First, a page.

“Haven’t you had enough yet?”
“Aren’t you sick and tired of being sick and tired?”
I can’t even tell you how many times I heard those questions while I was in active addiction. Everyone in my life who cared about me had at one point pleaded with me to just stop; my daughter, mother, husband, friends, sponsor. I knew how they wanted me to respond; how I should respond.
I knew what the “right” answers were to those questions. They wanted to hear me say, “Yes! I have had enough! I am exhausted. I can’t live like this anymore,” and they wanted me to mean it, dammit!
The truth is I never had enough. Not even close! Not even in the very end when I was beaten down and broken and barely clinging to life. I was so sick, so physically and mentally shattered, that my warped sense of reality had me believing I needed a substance to survive – a substance that was slowly, and painfully, killing me.
And I didn’t make the choice to stop on my own either. NOPE! In true dramatic fashion, I had to be forcefully removed from the life I had created for myself. It was determined by counselors, my family and the court that I was too much of a danger to myself to be left to my own devices. These are the people who made the decision that they would get me the help I so desperately needed, instead of letting me die.
No, the decision to enter treatment was not my own, but I’ve thanked God every day since.
I distinctly remember lying in that hospital bed and sobbing because I wanted to drink so badly. For me, enough would have meant death, and I would have been happy to just sit back and let it happen.
I see it today; the insanity of it all. It’s so clear when you are on the outside looking in. I understand the desire to want shake a person awake, to make them realize that they are killing themselves. And for what, exactly? An empty promise of escape? I get it! It’s infuriating, but imagine (if you can) being the addict. The person who is so tormented inside, they can no longer tell what’s wrong or right? The person who doesn’t even realize that they are killing them self. The person who doesn’t realize that in order to survive, they need to stop.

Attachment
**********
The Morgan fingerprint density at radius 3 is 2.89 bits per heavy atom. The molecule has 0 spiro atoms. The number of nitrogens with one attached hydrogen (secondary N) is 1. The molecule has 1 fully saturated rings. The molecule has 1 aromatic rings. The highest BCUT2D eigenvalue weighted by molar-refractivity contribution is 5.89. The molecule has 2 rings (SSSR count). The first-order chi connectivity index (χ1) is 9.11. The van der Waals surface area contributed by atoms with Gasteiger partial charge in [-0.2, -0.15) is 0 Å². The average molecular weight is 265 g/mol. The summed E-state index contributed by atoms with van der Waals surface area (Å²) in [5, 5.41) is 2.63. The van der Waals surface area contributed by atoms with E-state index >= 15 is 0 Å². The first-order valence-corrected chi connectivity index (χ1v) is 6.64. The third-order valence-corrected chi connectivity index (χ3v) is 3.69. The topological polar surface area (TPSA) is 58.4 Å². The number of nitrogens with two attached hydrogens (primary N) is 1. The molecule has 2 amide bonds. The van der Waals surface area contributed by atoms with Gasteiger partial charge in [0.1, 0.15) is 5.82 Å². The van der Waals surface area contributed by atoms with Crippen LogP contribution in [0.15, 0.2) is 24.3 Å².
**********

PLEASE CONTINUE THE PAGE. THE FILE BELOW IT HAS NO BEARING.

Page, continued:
Some days I feel like I am just a spectator when reflecting on all of the horrible things I did when I was sick – everything I put my family through. I was unreliable, sloppy and belligerent. I spewed hateful words like venom and was at times violent. I wasn’t present as a mother, wife or sibling. I lied, I manipulated and I stole all in the name of my addiction. To protect the one thing that wanted me dead.
It’s as if I am a stranger looking in, and sometimes it feels too intimate, like I should give the old me some privacy. Maybe close the curtains on that part of my life or something, but seeing and acknowledging that raw, desperate version of myself has been one of the keys to my success in recovery. When I take responsibility for my mistakes, I no longer allow others to hold those things against me – not even myself.
You see, I wore a mask my entire life. I hid behind the smile, and the pretty clothes and the sense of humor. I hid behind my job and my marriage and my home. Those secrets that I protected kept me sick for years. Acknowledging my illness has allowed me to breakdown any lingering denial I might be holding onto regarding my addiction.
So when someone tells me that I should keep my past a secret because talking about addiction may make “some people” uncomfortable, I respectfully disagree. To me, it says a lot more about their character than my own. It shines a light on their own insecurities, but never seems to stifle my voice.
Advocating for recovery is not about making people comfortable. It’s about opening society’s eyes to the horrors of addiction, to the things we addicts witness daily.
Nearly 200 people die in the United States alone every single day from a drug overdose. I believe that should make all of us feel uncomfortable! And I would hope a statistic like that would spark action. If not action, than at the very least some compassion.
Ridicule and judgment had absolutely nothing to do with my choice to recover. In fact, it was quite the opposite. Compassion and empathy, and a little thing called “human connection,” that brought me to my knees and gave me the strength to ask for help.
Love the addict, hate the disease.